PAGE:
Ten thousand reasons

Today my blog received its ten thousandth visitor – someone form the United States was looking at my essay on the New Zealand prayer Book.

Ten thousand reasons is a great song to sing in worship too – meditate on the words as you sing it.

Thank you to all of you who read my blog – you may have noticed that the content has changed a bit as I have now finished studying, and most of what I am writing is for sermons, either at our Sunday morning services in Whitby and Porirua, or at our local rest home.

What else am I doing? Working as a deacon in Whitby, and our priest-in-charge is leaving soon, so I may be getting busier. I have also had problems with sick children. My daughter Rachel has been struggling with anxiety recently, and as part of helping her to recover we have acquired two new feline members of the family – Jacko is Rachel’s cat. He is a young, playful boy, black with white markings and lovely green eyes. Sylvia is the family cat – a mature lady, with torotiseshell markings, and the softest fur you ever felt. She sits on knees and purrs.

it’s been a few years since our last cat died, and I had forgotten about their capacity for food. Don’t you love the way a cat will you plaintively up at you, from its empty bowl on the kitchen floor, and makes the faintest, most pathetic miaow, as if it’s too starving to even miaow properly? And how about the way the next sucker to go into the kitchen gets the same treatment? Several times I have been about to feed a poor starving creature, too faint to miaow loudly, when Kevin hears the cat biscuits box rattling, and calls out – I’ve already fed him!

I think we should be like cats too, not hungry for excessive food, because that would not be good, but hungry for God’s Word, and for God’s justice, and for God’s love. If we were like cats, we would take advantage of every possibility that we might be fed – whenever we have time to read the Word, or to talk abut God, or to pray, if we could be hungry always, just like a cat. And when we have had enough of one sort of food, there’s always room for something else. Just like the cat who wants a drink of milk is quick to let you know, we too can seek after more nourishment.

Jesus said, ” My food is to do the will of him who sent me and to complete his work.” (John 4:34) May this be our food too.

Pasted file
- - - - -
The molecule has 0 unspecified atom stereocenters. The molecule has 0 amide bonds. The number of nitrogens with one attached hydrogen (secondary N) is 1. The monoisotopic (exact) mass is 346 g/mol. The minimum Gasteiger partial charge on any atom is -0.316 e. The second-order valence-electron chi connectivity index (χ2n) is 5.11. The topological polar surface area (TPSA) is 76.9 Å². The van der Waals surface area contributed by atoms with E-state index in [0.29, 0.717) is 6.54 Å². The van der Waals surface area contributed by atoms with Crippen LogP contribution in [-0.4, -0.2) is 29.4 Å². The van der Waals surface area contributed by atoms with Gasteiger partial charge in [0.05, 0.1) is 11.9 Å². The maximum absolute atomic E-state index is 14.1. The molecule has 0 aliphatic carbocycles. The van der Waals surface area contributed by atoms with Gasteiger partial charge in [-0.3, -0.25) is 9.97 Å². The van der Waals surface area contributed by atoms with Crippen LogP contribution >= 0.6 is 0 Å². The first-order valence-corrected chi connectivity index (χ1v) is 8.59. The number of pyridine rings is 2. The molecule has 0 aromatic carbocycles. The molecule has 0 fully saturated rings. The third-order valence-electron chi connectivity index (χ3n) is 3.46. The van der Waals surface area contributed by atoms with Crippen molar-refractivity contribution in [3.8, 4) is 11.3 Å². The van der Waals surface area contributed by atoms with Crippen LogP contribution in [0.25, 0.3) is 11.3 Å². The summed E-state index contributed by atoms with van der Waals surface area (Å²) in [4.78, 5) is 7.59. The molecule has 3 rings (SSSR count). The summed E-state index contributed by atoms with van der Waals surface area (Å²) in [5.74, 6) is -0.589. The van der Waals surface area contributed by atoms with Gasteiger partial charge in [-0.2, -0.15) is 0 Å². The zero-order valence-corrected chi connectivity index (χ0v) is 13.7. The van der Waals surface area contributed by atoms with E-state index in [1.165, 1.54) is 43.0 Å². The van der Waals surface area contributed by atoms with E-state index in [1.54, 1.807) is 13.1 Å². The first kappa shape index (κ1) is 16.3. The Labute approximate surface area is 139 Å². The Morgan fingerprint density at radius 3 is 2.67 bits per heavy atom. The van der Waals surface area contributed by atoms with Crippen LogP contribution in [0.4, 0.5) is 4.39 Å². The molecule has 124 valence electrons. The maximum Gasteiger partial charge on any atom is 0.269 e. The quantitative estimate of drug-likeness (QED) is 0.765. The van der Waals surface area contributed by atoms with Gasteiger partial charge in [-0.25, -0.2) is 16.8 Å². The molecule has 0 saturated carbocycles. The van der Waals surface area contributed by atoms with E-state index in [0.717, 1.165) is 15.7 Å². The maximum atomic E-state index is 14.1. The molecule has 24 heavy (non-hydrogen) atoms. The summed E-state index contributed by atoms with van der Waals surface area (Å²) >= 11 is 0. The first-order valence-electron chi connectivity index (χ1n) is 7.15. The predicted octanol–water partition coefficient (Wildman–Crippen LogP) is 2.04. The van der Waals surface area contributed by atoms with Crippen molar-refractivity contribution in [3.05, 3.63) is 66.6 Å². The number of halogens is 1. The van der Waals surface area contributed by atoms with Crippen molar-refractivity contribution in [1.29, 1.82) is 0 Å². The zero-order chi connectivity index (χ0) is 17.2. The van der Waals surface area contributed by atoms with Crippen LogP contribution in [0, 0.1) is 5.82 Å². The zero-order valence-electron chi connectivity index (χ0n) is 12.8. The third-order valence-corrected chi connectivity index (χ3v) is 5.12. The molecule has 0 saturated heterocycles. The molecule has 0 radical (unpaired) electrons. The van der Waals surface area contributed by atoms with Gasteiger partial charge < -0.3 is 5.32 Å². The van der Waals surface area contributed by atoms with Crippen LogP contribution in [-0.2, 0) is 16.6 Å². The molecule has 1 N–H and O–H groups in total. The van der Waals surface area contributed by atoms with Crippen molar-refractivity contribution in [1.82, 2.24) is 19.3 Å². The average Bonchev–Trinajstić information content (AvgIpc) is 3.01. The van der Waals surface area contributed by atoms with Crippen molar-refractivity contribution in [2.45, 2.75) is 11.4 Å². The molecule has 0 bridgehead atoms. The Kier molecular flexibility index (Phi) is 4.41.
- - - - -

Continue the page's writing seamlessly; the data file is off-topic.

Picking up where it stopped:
Advertisements

Sermon:Temptation

Matthew 4:1-11

Temptation. This is traditionally the theme of today’s reading. There are many things that are tempting in life, but let’s pause and consider why they are a problem. If we are tempted to follow the fleshly path, such as desiring food, safety, power, as Jesus was tempted, these things can become idols. Yes, it’s important to look after our bodies, but putting needs like food, safety and power at the top of our list can become a bit compulsive if we let it. If you have ever been on a diet you will know what I mean – when I was trying to lose weight many years ago, on a strict regime, all I could think abut was food, and how I would spend the extra calories I was allowed each week. I would plan all week, which cake to buy at the bakery. It had become an obsession, an idol for me.

No, Jesus tells the devil. God’s word is more important than those other needs. If we are tempted to worry too much about the world of ourselves, we can follow Jesus’ example and go back to God’s word in scripture.

As we get older, our physical needs change. We may no longer be tempted in ways that we were earlier, but the desire to have functional, painfree bodies becomes important to us. This scripture challenges us – and it is a hard challenge – to trust God for those things, and not to think of looking to the flesh and the devil for solutions. Maybe this means not being tempted to unhealthy ways in order to distract us from pain. One of the temptations as we age is to try everything in order to regain mobility and function, and there are many ads on tv for various supplements and vitamins that promise all sorts of benefits. What’s the harm in that? you may ask. Good question, and it’s fine if you can afford it. But that’s the problem. Many of these things are unproven and are very expensive – a single trip to the chemist for a small bag of potions can cost upwards of a hundred dollars! People who spend this money risk losing their financial security as they spend money they need for other things, like food and heating.

Jesus’ message for us here today is to trust God, no matter how tough things get. No matter how hungry, lonely, or hurting we are. Jesus had to trust his heavenly father to care for him in the wilderness, and we can trust him too, to be there for us, no matter what is going on in our bodies and our lives.